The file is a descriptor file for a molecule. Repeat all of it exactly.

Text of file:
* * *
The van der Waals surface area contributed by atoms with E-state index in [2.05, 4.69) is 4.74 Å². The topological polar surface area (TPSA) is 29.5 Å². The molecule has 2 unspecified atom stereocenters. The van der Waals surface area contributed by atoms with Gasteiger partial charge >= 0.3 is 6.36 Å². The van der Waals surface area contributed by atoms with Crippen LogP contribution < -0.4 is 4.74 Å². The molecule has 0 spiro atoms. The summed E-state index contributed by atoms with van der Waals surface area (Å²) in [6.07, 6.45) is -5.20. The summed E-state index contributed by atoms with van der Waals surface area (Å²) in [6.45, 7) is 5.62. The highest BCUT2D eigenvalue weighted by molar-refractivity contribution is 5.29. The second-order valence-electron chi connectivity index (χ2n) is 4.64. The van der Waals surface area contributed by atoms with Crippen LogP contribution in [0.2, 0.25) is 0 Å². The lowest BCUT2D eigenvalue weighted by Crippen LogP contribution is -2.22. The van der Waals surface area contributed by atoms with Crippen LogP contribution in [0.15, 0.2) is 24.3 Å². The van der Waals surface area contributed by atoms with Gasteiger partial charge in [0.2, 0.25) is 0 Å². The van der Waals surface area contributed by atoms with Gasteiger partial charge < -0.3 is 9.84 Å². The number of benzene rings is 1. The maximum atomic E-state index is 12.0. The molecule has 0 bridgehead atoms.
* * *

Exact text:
The van der Waals surface area contributed by atoms with E-state index in [2.05, 4.69) is 4.74 Å². The topological polar surface area (TPSA) is 29.5 Å². The molecule has 2 unspecified atom stereocenters. The van der Waals surface area contributed by atoms with Gasteiger partial charge >= 0.3 is 6.36 Å². The van der Waals surface area contributed by atoms with Crippen LogP contribution < -0.4 is 4.74 Å². The molecule has 0 spiro atoms. The summed E-state index contributed by atoms with van der Waals surface area (Å²) in [6.07, 6.45) is -5.20. The summed E-state index contributed by atoms with van der Waals surface area (Å²) in [6.45, 7) is 5.62. The highest BCUT2D eigenvalue weighted by molar-refractivity contribution is 5.29. The second-order valence-electron chi connectivity index (χ2n) is 4.64. The van der Waals surface area contributed by atoms with Crippen LogP contribution in [0.2, 0.25) is 0 Å². The lowest BCUT2D eigenvalue weighted by Crippen LogP contribution is -2.22. The van der Waals surface area contributed by atoms with Crippen LogP contribution in [0.15, 0.2) is 24.3 Å². The van der Waals surface area contributed by atoms with Gasteiger partial charge in [0.2, 0.25) is 0 Å². The van der Waals surface area contributed by atoms with Gasteiger partial charge < -0.3 is 9.84 Å². The number of benzene rings is 1. The maximum atomic E-state index is 12.0. The molecule has 0 bridgehead atoms.